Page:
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20 Feb, 2012

Indian Population Expected to Stabilise by 2045


Nairobi, Kenya, 14 Feb 2012, (Ministry of Health and Family Welfare) – The Union Health and Family Welfare Minister and Chairman, Partners in Population Development (PPD), Mr. Ghulam Nabi Azad today addressed a gathering here on the occasion of Re-Launch of Family Planning Campaign of Government of Kenya during the ongoing three day meeting of the Executive Committee of PPD.

The Minister said India growing population is a matter of great concern and poses several challenges on the economic, environmental and development fronts. He noted that the world population stands today at 7 billion plus. Africa and India together constitute more than 2.3 billion, which is roughly one third of the entire world population. Kenya alone has approximately 41 million people and like India, its population is very young and growing rapidly.

Mr. Azad said India has been consistently making efforts towards improving health and reducing fertility for sustainable development ever since the launch of the world’s first national program emphasizing family planning for reducing birth rates in 1952. Since then, the Indian family planning program has evolved and has recently been repositioned to not only achieve population stabilization but also to promote reproductive health and reduce maternal mortality, infant & child mortality and morbidity. The National Population Policy, since 2000, places emphasis on reducing the unmet needs for family planning, improvement of health care infrastructure and attain Population Stabilization by the year 2045.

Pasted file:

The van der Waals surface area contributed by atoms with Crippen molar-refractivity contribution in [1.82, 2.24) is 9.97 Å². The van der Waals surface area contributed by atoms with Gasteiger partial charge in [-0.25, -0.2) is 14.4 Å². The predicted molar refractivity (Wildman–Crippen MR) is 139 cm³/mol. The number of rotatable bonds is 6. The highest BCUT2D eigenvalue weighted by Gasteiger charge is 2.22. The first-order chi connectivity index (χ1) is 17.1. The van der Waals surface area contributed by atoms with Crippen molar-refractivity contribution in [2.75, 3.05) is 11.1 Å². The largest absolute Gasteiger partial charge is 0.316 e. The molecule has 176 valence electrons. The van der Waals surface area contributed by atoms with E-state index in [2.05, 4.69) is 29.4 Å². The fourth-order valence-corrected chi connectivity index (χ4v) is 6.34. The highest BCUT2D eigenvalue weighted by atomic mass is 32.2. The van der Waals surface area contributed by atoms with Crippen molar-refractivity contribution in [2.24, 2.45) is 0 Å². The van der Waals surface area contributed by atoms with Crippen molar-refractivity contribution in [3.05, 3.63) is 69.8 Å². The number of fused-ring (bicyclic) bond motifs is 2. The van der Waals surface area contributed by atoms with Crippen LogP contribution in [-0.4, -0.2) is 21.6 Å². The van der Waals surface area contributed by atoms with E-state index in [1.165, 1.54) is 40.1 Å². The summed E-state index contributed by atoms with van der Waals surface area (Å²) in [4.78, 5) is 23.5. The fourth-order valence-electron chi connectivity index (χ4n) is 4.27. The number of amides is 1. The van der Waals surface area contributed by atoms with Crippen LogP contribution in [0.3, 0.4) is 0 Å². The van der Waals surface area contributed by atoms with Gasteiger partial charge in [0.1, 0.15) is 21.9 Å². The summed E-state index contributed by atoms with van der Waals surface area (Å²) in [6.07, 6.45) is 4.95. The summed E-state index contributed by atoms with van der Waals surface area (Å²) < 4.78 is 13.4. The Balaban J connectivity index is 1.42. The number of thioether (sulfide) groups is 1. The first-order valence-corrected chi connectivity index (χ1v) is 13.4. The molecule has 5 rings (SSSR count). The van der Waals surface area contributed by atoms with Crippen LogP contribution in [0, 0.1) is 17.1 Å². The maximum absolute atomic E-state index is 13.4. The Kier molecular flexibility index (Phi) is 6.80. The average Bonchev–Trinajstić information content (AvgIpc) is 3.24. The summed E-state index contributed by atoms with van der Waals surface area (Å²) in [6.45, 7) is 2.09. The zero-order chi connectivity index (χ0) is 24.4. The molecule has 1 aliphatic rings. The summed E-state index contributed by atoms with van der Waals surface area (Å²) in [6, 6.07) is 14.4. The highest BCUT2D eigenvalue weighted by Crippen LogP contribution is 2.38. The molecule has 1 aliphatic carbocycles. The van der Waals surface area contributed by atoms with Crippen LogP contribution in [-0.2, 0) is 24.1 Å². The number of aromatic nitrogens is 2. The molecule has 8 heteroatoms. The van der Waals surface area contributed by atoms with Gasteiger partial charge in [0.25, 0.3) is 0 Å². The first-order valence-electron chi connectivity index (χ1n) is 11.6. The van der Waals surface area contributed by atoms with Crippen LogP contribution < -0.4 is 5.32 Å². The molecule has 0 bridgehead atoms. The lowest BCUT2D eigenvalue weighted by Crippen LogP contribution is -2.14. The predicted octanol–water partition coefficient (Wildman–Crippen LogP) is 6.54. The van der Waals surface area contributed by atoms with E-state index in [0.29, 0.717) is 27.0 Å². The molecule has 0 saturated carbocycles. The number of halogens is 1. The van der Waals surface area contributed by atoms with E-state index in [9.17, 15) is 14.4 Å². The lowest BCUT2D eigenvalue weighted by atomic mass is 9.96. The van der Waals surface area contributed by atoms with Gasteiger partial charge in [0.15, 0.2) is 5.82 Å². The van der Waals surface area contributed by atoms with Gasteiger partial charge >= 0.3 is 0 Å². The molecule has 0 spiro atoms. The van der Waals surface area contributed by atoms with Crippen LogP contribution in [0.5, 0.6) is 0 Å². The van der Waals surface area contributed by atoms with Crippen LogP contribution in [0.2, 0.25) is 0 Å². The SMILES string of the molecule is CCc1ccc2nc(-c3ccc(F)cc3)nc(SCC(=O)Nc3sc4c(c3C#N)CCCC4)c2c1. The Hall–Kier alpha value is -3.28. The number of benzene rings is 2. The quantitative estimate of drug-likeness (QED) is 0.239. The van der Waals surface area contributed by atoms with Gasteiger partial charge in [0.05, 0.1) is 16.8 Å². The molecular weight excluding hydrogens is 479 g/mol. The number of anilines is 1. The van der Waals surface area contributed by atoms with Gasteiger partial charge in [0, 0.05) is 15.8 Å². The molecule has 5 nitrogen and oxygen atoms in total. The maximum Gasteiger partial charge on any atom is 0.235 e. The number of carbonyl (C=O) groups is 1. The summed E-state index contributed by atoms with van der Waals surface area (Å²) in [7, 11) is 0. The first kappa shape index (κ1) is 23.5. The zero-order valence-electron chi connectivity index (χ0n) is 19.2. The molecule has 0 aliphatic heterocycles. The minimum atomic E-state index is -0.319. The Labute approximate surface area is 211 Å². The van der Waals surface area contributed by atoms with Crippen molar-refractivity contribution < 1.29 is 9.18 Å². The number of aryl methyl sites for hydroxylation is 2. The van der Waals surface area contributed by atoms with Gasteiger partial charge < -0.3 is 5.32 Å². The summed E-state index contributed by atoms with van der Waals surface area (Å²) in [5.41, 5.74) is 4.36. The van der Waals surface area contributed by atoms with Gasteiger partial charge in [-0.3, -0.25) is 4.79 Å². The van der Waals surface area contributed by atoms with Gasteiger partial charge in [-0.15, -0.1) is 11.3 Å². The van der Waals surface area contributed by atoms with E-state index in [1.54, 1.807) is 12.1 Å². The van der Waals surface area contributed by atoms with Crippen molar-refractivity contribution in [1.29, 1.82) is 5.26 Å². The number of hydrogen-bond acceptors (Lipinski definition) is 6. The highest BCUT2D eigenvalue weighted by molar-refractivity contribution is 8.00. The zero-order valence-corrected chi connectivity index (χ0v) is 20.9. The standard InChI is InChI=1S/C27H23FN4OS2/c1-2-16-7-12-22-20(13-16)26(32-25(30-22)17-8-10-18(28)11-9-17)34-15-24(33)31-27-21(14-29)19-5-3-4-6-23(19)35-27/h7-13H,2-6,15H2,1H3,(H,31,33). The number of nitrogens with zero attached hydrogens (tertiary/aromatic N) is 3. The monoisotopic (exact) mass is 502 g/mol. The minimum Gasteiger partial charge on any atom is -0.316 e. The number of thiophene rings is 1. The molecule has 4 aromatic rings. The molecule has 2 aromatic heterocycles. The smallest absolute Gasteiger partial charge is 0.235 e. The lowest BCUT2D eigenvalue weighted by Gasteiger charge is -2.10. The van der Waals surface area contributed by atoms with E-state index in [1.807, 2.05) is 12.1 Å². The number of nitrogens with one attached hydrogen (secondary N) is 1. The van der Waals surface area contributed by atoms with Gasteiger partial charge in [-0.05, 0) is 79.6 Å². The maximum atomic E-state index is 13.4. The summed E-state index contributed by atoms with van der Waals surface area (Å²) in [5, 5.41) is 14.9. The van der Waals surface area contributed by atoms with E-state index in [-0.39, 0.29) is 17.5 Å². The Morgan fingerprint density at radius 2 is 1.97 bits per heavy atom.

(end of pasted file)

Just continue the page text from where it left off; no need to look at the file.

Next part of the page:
According to the recently conducted Census of India, the population now stands at 1.21 billion. A positive sign emerging from the Census shows that the decadal growth rate has come down sharply to 17.64 in the years’ 2001 to 2011 as against 21.54 between 1991 to 2001. There has been a steady decline in Total Fertility Rate. 14 States and Union Territories out of 35 have already achieved the replacement fertility level of 2.1.

The focus in India has been to make special efforts to generate awareness and persuade people to have small family sizes for the betterment of the health of the mother, child and the whole family. For this, focus is on providing fixed day family planning services at health facilities and easier access to contraceptives. “We have now launched a new initiative under which, contraceptives, both male and female, shall be delivered free of cost and door to door by the community health workers in high focus areas,” Mr. Azad said.

To reduce the Maternal Mortality Rate (MMR) and Infant Mortality Rate (IMR), the Government has taken a number of initiatives in the last 5 years to facilitate institutional deliveries and newborn care, which have seen institutional deliveries increase from 47% to 72%. The national programme contributed to the further decline of the MMR from 254 in 2004-06 to 212 in 2007-09 and IMR from 58 in 2005 to 47 in 2010.

India was re-elected as the Chairperson of Partners in Population Development (PPD) in November 2011 for a three-year term.